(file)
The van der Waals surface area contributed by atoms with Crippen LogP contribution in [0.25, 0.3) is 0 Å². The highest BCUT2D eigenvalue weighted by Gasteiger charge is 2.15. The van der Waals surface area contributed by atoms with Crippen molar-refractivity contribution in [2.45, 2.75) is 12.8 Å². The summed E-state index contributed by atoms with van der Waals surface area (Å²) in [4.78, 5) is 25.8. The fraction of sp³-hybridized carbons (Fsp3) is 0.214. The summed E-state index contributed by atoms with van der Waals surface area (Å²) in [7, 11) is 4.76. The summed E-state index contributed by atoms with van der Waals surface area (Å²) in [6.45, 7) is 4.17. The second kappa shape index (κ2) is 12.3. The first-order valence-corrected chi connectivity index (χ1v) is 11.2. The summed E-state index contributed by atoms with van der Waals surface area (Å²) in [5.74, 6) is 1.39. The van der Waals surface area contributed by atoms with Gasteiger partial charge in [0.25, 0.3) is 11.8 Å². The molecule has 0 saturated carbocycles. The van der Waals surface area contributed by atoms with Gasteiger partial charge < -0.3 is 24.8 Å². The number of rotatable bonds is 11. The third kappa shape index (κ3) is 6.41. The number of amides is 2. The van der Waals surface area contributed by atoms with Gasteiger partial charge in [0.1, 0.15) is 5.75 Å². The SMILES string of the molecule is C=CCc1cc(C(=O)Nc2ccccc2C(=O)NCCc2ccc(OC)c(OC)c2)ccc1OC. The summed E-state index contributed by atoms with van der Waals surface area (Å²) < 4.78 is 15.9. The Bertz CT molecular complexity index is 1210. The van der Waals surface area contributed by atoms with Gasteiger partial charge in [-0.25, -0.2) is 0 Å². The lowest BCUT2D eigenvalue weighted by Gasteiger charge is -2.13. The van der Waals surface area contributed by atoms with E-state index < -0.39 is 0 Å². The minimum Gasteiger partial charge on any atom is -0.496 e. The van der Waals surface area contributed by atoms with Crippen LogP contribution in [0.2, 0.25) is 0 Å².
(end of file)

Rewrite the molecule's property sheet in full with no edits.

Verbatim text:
The van der Waals surface area contributed by atoms with Crippen LogP contribution in [0.25, 0.3) is 0 Å². The highest BCUT2D eigenvalue weighted by Gasteiger charge is 2.15. The van der Waals surface area contributed by atoms with Crippen molar-refractivity contribution in [2.45, 2.75) is 12.8 Å². The summed E-state index contributed by atoms with van der Waals surface area (Å²) in [4.78, 5) is 25.8. The fraction of sp³-hybridized carbons (Fsp3) is 0.214. The summed E-state index contributed by atoms with van der Waals surface area (Å²) in [7, 11) is 4.76. The summed E-state index contributed by atoms with van der Waals surface area (Å²) in [6.45, 7) is 4.17. The second kappa shape index (κ2) is 12.3. The first-order valence-corrected chi connectivity index (χ1v) is 11.2. The summed E-state index contributed by atoms with van der Waals surface area (Å²) in [5.74, 6) is 1.39. The van der Waals surface area contributed by atoms with Gasteiger partial charge in [0.25, 0.3) is 11.8 Å². The molecule has 0 saturated carbocycles. The van der Waals surface area contributed by atoms with Gasteiger partial charge < -0.3 is 24.8 Å². The number of rotatable bonds is 11. The third kappa shape index (κ3) is 6.41. The number of amides is 2. The van der Waals surface area contributed by atoms with Gasteiger partial charge in [0.1, 0.15) is 5.75 Å². The SMILES string of the molecule is C=CCc1cc(C(=O)Nc2ccccc2C(=O)NCCc2ccc(OC)c(OC)c2)ccc1OC. The summed E-state index contributed by atoms with van der Waals surface area (Å²) < 4.78 is 15.9. The Bertz CT molecular complexity index is 1210. The van der Waals surface area contributed by atoms with Gasteiger partial charge in [-0.25, -0.2) is 0 Å². The lowest BCUT2D eigenvalue weighted by Gasteiger charge is -2.13. The van der Waals surface area contributed by atoms with E-state index < -0.39 is 0 Å². The minimum Gasteiger partial charge on any atom is -0.496 e. The van der Waals surface area contributed by atoms with Crippen LogP contribution in [0.2, 0.25) is 0 Å².